Soft plastics (usually will only attract largemouth bass – not whites, hybrids, or stripers) – Zoom’s finesse worms, flukes, crawdads, lizards, or baby brush hogs, Berkley’s power worms, crawdads, or lizards, Gary Yamamoto’s Senko and Swimming Senko worms, Yum Dinger’s worms, Big Bite worms and grubs, Grandebass’s rattlesnakes, and Blakemore’s Road Runner with grub tails.  Colors depend on the time of year and such things as if it’s overcast or sunny.  The general rule is darker colors work best when it’s overcast and during the winter.  Lighter colors work best in the fall, spring, and summer and when it’s sunny.  Some of my favorite colors include Smokin’ Green, Watermelon, Watermelon Red, June Bug, Red Bug, Red Shad, Motor Oil, Pumpkinseed, Dark Blue, and Camo.  Zoom’s Baby Brushhog in pumpkinseed is a good choice for Travis in the fall.  Lizards and crawdads in pumpkinseed are good in the spring.  Soft swimbaits are good in the grass.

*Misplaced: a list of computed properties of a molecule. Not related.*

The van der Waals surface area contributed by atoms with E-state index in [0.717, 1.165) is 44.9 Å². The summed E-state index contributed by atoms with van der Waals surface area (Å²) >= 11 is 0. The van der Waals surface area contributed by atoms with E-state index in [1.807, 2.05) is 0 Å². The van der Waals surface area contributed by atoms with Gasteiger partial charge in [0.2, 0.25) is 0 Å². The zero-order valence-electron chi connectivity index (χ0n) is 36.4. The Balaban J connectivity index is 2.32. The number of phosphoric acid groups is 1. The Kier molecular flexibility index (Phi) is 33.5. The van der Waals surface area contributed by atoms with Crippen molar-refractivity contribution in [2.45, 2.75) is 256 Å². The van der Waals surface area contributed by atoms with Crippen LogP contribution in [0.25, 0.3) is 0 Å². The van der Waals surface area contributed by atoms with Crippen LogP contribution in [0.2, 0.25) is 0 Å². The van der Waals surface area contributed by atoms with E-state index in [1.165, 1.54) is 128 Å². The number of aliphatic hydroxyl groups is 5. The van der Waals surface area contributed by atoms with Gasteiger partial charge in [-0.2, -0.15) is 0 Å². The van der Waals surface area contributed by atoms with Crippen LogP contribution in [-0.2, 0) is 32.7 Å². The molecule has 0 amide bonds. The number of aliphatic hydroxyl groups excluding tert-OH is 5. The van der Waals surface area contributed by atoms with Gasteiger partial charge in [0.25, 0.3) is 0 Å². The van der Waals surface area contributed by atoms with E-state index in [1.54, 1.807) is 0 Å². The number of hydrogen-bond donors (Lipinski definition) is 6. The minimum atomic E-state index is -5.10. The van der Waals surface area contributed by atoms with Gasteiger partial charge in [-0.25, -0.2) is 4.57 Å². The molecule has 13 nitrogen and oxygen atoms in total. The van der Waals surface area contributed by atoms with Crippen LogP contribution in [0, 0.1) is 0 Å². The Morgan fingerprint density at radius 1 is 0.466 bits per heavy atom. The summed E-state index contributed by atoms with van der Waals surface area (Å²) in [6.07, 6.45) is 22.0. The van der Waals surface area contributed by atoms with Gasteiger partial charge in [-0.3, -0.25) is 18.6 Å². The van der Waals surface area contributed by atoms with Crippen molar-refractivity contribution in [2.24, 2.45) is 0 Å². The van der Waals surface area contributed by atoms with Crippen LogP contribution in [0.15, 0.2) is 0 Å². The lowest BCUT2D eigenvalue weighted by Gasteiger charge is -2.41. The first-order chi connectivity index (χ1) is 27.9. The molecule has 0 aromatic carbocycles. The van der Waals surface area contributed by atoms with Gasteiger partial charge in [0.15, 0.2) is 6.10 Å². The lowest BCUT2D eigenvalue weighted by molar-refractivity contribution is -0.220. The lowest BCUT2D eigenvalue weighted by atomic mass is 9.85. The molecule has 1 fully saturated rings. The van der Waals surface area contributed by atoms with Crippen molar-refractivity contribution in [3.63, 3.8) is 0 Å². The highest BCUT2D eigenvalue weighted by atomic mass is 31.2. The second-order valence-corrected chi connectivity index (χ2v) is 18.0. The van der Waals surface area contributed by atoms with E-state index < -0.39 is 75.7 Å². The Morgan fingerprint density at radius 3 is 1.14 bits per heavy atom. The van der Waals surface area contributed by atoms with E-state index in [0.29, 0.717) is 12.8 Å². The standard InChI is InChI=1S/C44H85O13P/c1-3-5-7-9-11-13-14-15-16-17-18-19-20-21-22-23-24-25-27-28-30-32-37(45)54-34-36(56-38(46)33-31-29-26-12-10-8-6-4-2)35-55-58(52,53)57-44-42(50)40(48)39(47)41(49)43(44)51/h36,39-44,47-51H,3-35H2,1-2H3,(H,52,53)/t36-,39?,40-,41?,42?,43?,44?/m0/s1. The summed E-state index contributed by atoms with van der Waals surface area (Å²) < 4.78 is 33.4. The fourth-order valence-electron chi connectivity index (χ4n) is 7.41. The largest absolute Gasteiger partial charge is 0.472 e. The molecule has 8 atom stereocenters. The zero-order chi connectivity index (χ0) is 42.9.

Lure Recommendations for Crappie (also good for white bass)

Crappie jigs (1/16, 1/8, or 1/4 ounce and crappie grubs such as the Bobby Garland Mo’Glo (glow-in-the-dark) 2″ Baby Shad or Hyper Grub in Ghost Sparkle or Ghastly Minnow).

Spinners – Blakemore’s Road Runner (the grub version is preferred, 1/8 ounce in white, yellow, or chartreuse), Johnson’s Beetle Spin (1/8 or 1/4 ounce in white, yellow, or chartreuse), or inline spinners such as Mepp’s Aglia Ultra Lite spinner (1/18 ounce with a gold blade and yellow wool).